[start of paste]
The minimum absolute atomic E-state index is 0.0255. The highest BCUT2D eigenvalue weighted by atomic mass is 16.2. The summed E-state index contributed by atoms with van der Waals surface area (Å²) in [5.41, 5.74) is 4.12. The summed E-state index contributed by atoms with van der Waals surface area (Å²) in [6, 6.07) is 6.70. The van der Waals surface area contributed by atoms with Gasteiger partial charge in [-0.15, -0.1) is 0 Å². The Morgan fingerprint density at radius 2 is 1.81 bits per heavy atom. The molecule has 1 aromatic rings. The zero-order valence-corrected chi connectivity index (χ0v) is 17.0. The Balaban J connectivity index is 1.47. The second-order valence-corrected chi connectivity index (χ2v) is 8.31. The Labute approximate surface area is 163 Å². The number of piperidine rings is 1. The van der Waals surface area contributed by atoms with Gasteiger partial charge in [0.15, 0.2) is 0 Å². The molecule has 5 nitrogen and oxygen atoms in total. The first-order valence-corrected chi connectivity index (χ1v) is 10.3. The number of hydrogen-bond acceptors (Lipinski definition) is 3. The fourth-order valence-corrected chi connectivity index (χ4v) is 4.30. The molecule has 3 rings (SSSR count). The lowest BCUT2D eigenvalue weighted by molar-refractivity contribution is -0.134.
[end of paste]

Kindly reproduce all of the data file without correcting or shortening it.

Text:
The minimum absolute atomic E-state index is 0.0255. The highest BCUT2D eigenvalue weighted by atomic mass is 16.2. The summed E-state index contributed by atoms with van der Waals surface area (Å²) in [5.41, 5.74) is 4.12. The summed E-state index contributed by atoms with van der Waals surface area (Å²) in [6, 6.07) is 6.70. The van der Waals surface area contributed by atoms with Gasteiger partial charge in [-0.15, -0.1) is 0 Å². The Morgan fingerprint density at radius 2 is 1.81 bits per heavy atom. The molecule has 1 aromatic rings. The zero-order valence-corrected chi connectivity index (χ0v) is 17.0. The Balaban J connectivity index is 1.47. The second-order valence-corrected chi connectivity index (χ2v) is 8.31. The Labute approximate surface area is 163 Å². The number of piperidine rings is 1. The van der Waals surface area contributed by atoms with Gasteiger partial charge in [0.15, 0.2) is 0 Å². The molecule has 5 nitrogen and oxygen atoms in total. The first-order valence-corrected chi connectivity index (χ1v) is 10.3. The number of hydrogen-bond acceptors (Lipinski definition) is 3. The fourth-order valence-corrected chi connectivity index (χ4v) is 4.30. The molecule has 3 rings (SSSR count). The lowest BCUT2D eigenvalue weighted by molar-refractivity contribution is -0.134.